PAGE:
The Concerned Citizens Movement (CCM) President is: The Sun's 2019 Person of the Year
Electoral Reform is currently the most divisive and controversial issue affecting Dominica. The issue was thrust front and centre during the just-ended 2019 general election campaign. And Loftus Durand, the president of the Concerned Citizens Movement (CCM) was the general leading the troops.
He penned letters, organised meetings, led marches, wrote articles, and directed protests for electoral reform. His demand for electoral reform helped spark demonstrations. In December 2018, police dispersed one of his meetings with tear gas.
So far, he and others have not succeeded. Despite their best efforts Prime Minster Roosevelt Skerrit called the 2019 election without the basic electoral reforms that the opposition was demanding-voter identification cards and the cleansing of the voters' list.
In fact the government, through its spokesman Anthony Astaphan, described the demands for electoral reform from various groups, including the CCM, as "speculation, misinformation and (is) unquestionably astonishing".
But whatever happens to the electoral reform movement in the future Durand will be remembered for the important part he played.
"In 2014 we formed the Concerned Citizens Movement, and the idea was to chant down injustices wherever it happens. There were certain practices that were creeping in, in terms of the manipulation of laws, the court system, and it didn't sit well with me, in terms of ethics, morality, even spirituality", said Durand in an exclusive interview with the Sun.
"Way back in 2005 when Roosevelt Skerrit ran as PM for the first time, there were some irregularities, but in could pass. In 2009 it multiplied. I remember seeing, for the first time in Dominica, one billboard made from eight sheets of plywood. And you have so many people who (live in poverty) and to have this kind of lavishness, coupled with lack of access to media, so it really started to take a toll that I realised that if I don't do something for my country, according to the old people something will do us".
Some of the founding members of the CCM were Michael Coipel, Theresa Gabriel, Jana St. Aimee, Maureen Abel, Tyron Anthony, and others.
"We went into the various constituencies telling people about their rights in terms of free and fair elections. People scorned at us sometimes but we kept at it. There were somethings we didn't know very well, in terms of the legal aspects, so we made our mistakes, but now we have a legal person," Durand said. "We still have a long way to go in terms of the reform but people have a better idea of reform. Other bodies have since come abroad, lending their voices to our voice and it made our voice much bigger".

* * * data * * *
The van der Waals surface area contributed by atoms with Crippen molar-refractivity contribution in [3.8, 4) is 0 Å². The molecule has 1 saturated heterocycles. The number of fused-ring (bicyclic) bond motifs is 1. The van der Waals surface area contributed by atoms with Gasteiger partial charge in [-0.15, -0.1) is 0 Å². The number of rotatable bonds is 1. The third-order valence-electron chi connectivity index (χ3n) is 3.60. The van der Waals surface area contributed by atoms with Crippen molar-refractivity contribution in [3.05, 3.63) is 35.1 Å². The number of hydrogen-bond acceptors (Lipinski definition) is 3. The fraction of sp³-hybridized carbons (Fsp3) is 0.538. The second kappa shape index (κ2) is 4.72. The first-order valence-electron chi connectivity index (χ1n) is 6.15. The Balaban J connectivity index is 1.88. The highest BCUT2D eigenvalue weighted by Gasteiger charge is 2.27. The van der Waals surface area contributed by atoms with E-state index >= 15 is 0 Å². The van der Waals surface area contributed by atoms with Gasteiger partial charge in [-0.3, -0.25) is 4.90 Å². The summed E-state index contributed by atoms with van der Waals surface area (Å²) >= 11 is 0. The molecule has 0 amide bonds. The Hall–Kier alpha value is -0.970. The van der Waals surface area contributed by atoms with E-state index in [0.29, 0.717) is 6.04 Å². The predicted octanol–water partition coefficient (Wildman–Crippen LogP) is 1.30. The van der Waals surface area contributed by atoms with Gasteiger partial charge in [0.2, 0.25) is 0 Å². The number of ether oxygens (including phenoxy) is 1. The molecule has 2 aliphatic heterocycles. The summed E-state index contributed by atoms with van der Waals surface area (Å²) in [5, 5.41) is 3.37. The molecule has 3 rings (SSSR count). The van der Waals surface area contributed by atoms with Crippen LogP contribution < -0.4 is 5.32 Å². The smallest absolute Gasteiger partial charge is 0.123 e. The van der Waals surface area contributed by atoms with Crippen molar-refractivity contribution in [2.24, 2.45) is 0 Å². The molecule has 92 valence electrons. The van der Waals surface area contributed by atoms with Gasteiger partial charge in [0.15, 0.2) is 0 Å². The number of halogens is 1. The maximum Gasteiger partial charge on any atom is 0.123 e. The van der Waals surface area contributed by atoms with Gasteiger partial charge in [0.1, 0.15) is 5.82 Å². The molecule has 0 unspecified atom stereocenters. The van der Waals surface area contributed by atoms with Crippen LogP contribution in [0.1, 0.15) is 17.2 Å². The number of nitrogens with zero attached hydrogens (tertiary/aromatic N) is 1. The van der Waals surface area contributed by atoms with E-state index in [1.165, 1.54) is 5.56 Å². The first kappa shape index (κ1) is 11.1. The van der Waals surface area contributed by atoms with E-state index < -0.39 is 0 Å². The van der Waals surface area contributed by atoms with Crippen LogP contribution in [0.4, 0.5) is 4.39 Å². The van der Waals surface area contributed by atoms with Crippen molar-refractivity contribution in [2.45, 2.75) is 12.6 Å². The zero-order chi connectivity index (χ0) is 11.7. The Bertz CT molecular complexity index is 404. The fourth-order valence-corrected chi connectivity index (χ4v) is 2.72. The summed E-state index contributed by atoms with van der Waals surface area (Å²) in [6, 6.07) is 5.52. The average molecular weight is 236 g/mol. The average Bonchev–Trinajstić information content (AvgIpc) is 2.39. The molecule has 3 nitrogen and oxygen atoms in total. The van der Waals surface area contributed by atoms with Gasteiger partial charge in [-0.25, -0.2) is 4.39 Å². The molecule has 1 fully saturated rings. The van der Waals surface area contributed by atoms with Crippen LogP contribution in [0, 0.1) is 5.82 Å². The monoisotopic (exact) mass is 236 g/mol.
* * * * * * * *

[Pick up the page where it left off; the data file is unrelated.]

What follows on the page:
Durand admits that "we are not there yet in terms of the agenda we're pushing but the Prime Minister in his first address after the 2019 election said in his first 100 days he'll look at the reforms. We don't know if it's true or not, but he said it and we'll hold him at his word".
Durand said the CCM is gearing up to expand its base and the issues it will take to the people. But Durand plans to give up the leadership by year end.
"I'll still be a member, but after a number of years at the helm it's time for a change', Durand said.
Because of his extraordinary achievement in community mobilization and advocacy and the awareness of electoral reform that he has endangered in Dominicans far and wide and in the rest of the region, Loftus Durand is the Sun's Person of the Year.
This year, as in the past, we selected our Person-of-theYear by an analysis of the news and by consultation with key individuals in the business of collecting and processing media reports on the year's main events.
Our choice, as always, is the person, institution or organisation that stands out as a significant newsmaker during the year. Our Person of-the Year should, for better or for worse, have affected the lives of a large majority of Dominicans. Loftus Durand of the CCM did.